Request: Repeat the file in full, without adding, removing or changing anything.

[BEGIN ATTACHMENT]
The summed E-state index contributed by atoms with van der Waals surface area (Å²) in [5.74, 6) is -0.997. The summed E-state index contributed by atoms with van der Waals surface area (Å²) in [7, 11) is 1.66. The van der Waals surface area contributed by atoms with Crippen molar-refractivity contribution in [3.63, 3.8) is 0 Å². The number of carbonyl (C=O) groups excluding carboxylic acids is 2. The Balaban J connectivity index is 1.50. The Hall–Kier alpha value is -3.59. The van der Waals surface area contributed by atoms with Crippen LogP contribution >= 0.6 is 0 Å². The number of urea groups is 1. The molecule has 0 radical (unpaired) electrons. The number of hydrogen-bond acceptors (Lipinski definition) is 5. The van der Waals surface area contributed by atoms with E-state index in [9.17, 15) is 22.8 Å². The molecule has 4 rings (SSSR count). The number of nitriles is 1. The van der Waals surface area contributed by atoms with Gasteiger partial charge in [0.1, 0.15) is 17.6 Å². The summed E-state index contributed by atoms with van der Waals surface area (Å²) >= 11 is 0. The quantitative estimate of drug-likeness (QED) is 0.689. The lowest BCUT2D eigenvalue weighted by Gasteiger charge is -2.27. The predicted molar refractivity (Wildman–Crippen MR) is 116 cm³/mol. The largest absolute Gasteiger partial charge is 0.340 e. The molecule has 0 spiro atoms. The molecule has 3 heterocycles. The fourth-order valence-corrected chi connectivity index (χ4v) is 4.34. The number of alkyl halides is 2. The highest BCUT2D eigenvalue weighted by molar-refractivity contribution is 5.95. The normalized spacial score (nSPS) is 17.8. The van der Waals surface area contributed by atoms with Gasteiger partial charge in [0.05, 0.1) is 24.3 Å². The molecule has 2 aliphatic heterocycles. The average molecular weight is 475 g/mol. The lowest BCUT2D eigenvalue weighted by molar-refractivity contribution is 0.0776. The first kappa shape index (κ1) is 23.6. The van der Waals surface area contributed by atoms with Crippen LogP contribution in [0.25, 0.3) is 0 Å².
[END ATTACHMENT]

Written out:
The summed E-state index contributed by atoms with van der Waals surface area (Å²) in [5.74, 6) is -0.997. The summed E-state index contributed by atoms with van der Waals surface area (Å²) in [7, 11) is 1.66. The van der Waals surface area contributed by atoms with Crippen molar-refractivity contribution in [3.63, 3.8) is 0 Å². The number of carbonyl (C=O) groups excluding carboxylic acids is 2. The Balaban J connectivity index is 1.50. The Hall–Kier alpha value is -3.59. The van der Waals surface area contributed by atoms with Crippen LogP contribution >= 0.6 is 0 Å². The number of urea groups is 1. The molecule has 0 radical (unpaired) electrons. The number of hydrogen-bond acceptors (Lipinski definition) is 5. The van der Waals surface area contributed by atoms with E-state index in [9.17, 15) is 22.8 Å². The molecule has 4 rings (SSSR count). The number of nitriles is 1. The van der Waals surface area contributed by atoms with Gasteiger partial charge in [0.1, 0.15) is 17.6 Å². The summed E-state index contributed by atoms with van der Waals surface area (Å²) >= 11 is 0. The quantitative estimate of drug-likeness (QED) is 0.689. The lowest BCUT2D eigenvalue weighted by Gasteiger charge is -2.27. The predicted molar refractivity (Wildman–Crippen MR) is 116 cm³/mol. The largest absolute Gasteiger partial charge is 0.340 e. The molecule has 0 spiro atoms. The molecule has 3 heterocycles. The fourth-order valence-corrected chi connectivity index (χ4v) is 4.34. The number of alkyl halides is 2. The highest BCUT2D eigenvalue weighted by molar-refractivity contribution is 5.95. The normalized spacial score (nSPS) is 17.8. The van der Waals surface area contributed by atoms with Gasteiger partial charge in [0.05, 0.1) is 24.3 Å². The molecule has 2 aliphatic heterocycles. The average molecular weight is 475 g/mol. The lowest BCUT2D eigenvalue weighted by molar-refractivity contribution is 0.0776. The first kappa shape index (κ1) is 23.6. The van der Waals surface area contributed by atoms with Crippen LogP contribution in [0.25, 0.3) is 0 Å².